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Profoundly sick patient, call for help, don't panic instead focus on ABCs and you can work it out
|Acutely Ill Patient
|Causes of breathlessness predominately
|Uncommon in adults but can occur at all ages. Usually a drooling, quiet child with stridor. If concerns about airway summon anaesthetist urgently before examining in case there is acute obstruction. Classic 'tripod' position of the patient, drooling, high fever, and a toxic appearance. In the presence of respiratory distress, diagnostic procedures and radiography are not indicated, and securing the airway should be prioritized with the availability of a team capable of performing an immediate tracheotomy.
|Upper airway obstruction - stridor
|laryngeal oedema, inhaled foreign body, burns. Inspect and remove if possible. Anaesthetic help. If intubation impossible then a cricothyrotomy may be needed. An incision is made through the cricothyroid membrane and standard tracheostomy tubes can be inserted. An alternative is needle cannulation of the cricothyroid membrane with a large gauge intravenous needle inserted at 45 degrees. The escape of air confirms positioning. The introducer needle can be removed, and the plastic cannula fed on down. Attach a 3ml syringe to the catheter which can be attached to a 7 mm ET tube adaptor to allow bag-valve ventilation using 10-15L/min of oxygen. Stridor may suggest anaphylaxis and the need for IV Hydrocortisone and Chlorpheniramine and adrenaline.
|Quick chest exam to assess air entry. Hyper-resonant quiet side may be a Pneumothorax. CXR diagnostic. If PTX and falling BP consider Tension PTX below.
|Quick chest exam to assess air entry. Hyper-resonant overinflated quiet side may be a Tension Pneumothorax which pushes the trachea away from the affected side and reduces cardiac output. Patients in extremis and BP falling. There is no time for a CXR and a needle must be inserted 2nd ICS on the affected resonant side with the sudden release of air. If you choose the wrong side then simply do the other. Context important and maybe ventilated patient, recent central line insertion or chest would and trauma. Once pressure relived insert a chest drain.
|Pleural effusion or consolidation
|Dullness could be fluid or consolidation. Get a CXR. Drain effusion. May require intubation and ventilation if in respiratory failure. Bronchoscopy to pull out inhaled foreign bodies.
|common. Dyspnoeic, Raised JVP,RV heave, Loud P2, signs of DVT. CXR often normal. Elevated dimers and risk factors. Anti-coagulate. Thrombolysis in selected severe cases.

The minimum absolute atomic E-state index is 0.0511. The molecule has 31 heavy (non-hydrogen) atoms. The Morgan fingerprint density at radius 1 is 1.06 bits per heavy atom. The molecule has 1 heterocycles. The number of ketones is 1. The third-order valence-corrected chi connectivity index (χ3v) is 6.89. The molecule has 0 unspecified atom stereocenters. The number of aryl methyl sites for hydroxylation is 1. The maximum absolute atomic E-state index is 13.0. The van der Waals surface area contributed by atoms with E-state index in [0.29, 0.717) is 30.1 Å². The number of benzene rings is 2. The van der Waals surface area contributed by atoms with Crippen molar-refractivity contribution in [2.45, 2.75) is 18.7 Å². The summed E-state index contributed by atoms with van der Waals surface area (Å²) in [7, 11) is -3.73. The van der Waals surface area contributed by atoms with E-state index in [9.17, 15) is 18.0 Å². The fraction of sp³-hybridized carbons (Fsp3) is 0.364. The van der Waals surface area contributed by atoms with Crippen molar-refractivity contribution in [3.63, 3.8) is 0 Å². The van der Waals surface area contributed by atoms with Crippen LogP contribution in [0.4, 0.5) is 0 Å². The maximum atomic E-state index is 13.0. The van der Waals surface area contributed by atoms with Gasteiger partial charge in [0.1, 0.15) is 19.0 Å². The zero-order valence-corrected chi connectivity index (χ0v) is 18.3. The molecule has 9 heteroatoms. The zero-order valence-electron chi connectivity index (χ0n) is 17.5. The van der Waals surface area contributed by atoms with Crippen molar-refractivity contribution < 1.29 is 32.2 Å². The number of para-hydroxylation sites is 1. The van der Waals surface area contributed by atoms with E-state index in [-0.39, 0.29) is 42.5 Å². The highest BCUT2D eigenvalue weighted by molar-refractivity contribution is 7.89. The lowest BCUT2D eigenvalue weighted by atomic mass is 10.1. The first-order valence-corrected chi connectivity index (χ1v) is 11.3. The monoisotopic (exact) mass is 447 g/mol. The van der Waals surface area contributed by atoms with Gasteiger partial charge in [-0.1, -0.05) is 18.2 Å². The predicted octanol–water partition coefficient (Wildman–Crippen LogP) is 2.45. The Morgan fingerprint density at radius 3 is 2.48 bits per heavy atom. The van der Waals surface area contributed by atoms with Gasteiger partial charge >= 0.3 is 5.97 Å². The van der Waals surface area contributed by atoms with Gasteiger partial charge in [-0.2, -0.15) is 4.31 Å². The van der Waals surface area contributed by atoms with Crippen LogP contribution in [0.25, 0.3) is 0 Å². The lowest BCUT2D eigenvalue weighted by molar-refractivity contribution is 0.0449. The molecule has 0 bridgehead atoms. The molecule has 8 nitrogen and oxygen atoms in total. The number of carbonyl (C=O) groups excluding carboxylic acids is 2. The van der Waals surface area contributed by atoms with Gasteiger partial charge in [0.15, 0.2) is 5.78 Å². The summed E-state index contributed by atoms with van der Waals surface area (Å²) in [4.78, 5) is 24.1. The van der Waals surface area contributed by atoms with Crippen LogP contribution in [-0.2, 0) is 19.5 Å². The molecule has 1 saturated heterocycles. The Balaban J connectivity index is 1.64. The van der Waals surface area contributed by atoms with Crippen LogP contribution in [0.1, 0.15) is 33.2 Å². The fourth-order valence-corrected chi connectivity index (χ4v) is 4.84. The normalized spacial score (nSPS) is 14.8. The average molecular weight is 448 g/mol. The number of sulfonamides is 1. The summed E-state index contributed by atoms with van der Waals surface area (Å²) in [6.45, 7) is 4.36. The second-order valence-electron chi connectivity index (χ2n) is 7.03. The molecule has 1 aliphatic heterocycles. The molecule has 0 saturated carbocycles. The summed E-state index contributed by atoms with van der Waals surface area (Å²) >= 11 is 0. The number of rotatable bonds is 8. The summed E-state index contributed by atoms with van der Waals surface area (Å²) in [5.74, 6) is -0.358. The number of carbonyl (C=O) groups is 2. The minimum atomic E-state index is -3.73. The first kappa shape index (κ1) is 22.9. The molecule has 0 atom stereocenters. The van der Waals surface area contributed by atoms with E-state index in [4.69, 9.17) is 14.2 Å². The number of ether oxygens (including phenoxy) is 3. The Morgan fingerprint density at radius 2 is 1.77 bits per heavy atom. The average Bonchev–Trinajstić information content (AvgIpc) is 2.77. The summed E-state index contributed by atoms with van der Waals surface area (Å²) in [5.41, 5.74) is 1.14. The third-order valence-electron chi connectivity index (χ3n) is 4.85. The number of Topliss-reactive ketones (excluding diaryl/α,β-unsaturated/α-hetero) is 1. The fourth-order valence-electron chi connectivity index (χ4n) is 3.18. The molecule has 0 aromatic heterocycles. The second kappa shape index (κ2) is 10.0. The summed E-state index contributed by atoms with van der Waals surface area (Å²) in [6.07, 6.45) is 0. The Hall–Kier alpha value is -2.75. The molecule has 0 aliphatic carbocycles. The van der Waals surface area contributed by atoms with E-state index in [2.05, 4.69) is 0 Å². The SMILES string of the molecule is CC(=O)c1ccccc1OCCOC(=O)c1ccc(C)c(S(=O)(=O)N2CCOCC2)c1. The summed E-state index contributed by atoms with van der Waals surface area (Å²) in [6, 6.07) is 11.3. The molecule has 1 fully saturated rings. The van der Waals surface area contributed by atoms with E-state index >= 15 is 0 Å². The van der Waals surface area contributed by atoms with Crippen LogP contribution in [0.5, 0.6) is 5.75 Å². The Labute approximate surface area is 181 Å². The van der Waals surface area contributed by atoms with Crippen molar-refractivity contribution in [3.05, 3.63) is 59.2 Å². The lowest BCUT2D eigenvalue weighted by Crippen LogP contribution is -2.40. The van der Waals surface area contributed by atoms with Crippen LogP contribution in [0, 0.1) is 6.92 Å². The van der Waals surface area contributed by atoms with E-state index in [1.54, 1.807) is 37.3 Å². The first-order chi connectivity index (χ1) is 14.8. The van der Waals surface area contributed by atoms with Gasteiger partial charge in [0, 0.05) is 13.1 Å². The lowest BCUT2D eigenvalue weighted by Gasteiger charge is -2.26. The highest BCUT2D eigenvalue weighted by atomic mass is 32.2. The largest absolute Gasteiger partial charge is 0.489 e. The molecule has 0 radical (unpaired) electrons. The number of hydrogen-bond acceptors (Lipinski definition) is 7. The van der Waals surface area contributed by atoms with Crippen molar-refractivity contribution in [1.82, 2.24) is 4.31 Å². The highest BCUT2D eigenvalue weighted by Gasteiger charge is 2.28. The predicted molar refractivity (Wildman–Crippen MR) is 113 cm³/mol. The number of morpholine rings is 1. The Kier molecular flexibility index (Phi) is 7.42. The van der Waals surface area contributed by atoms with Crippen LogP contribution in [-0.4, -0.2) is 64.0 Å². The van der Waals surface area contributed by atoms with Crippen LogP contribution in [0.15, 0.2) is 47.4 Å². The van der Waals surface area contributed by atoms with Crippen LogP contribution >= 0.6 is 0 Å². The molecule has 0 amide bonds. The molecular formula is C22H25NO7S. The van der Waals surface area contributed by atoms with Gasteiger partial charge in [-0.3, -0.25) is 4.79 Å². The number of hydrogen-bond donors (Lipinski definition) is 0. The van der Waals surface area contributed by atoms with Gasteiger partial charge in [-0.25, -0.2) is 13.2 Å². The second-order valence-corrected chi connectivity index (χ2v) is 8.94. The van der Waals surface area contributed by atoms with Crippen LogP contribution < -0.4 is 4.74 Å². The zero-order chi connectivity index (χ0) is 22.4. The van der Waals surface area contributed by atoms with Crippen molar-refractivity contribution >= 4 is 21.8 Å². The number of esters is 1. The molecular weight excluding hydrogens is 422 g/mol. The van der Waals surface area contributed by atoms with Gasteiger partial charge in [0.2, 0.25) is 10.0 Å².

|Exacerbation of COPD
|Pre-existing COPD. Type 2 RF on ABG. Wheezy. Consider NIV or if acidotic then discuss ITU admission with intensivists
|Acute severe asthma
|Known Asthmatic. Reduced PEFR. Wheezy
|Acute dyspnoea, Basal crackles, triple rhythm. Worse lying flat. CXR diagnostic. ECG to look for STEMI needing PPCI. Echo when possible
|Dullness, reduced air entry, pleurisy, fever, raised WCC and CRP. Consolidation on CXR may not be seen very acutely.
|Hypoventilating respiratory failure
|COPD, Obesity, Sedation, CO2 narcosis, respiratory muscle weakness
|Respiratory muscle weakness
|High cervical cord lesion, Guillain Barre syndrome, Myopathy, Motor neuron disease, muscular dystrophies. Monitor FEV and FVC
|Metabolic acidosis 'Kussmaul breathing'
|DKA, salicylate overdose etc
|Setting of stress or anxiety. Examination normal. Respiratory alkalosis.
|Causes of Shock/Hypotension
|Complete heart block
|needs Atropine, inotropes and external and then temporary pacing
|VT or compromising tachyarrhythmia
|DC countershock. Amiodarone, Magnesium.
|May be warm and vasodilated, Fever, Raised WCC, Raised CRP. Fluids + antibiotics immediately
|Bee sting, nuts, drug. IM Adrenaline + Hydrocortisone
|Gastrointestinal with haematemesis or melaena on glove. Hidden bleeding e.g. retroperitoneal, psoas particularly in those on Warfarin. Haemorrhagic pancreatitis.
|STEMI, Myocarditis. Needs Echo. STEMI which needs only an ECG to diagnose needs PPCI
|Raised JVP, Hypotension, Globular heart on CXR. Needs Echo. Needs drainage.
|Acute Aortic regurgitation.
|Marked EDM. Usually endocarditis or dissection or trauma. Needs medical and surgical management.
|Acute Mitral regurgitation
|Marked PSM. Endocarditis or papillary muscle infarction.
|Acute Ventricular septal defect
|Marked PSM. seen post MI
|Purpura - Antibiotics + Fluids + ITU
|Ruptured Abdominal aortic aneurysm
|Fluids and Vascular surgeons
|Dissecting thoracic aorta
|lower BP in left arm or pulseless with pain into back. CT chest. Supportive and cardiothoracic referral
|Ruptured abdominal viscus
|Free air under diaphragm. Rigid abdomen. Needs supportive measures and surgical review
|Diabetic ketoacidosis, Diabetes insipidus. Polyuria, Hypernatraemia.
|external signs may be apparent. Needs trauma review and CT head and neurosurgeons. Look for Haemorrhage, Oedema
|large haemorrhage with raised ICP (cerebellar bleeds do well with surgery), Large infarct with oedema (consider hemicraniectomy), Secondary hydrocephalus needing shunting
|Reduce Insulin, Glucagon, 50 ml of 50% IV dextrose
|IV Naloxone 0.8-2.0 mg stat and repeated as half-life short
|Supportive if fitting has stopped
|Post cardiac arrest
|jaundice, abnormal LFTs, signs of liver failure
|Consider alcohol, opiates, sedations, benzodiazepines and antidotes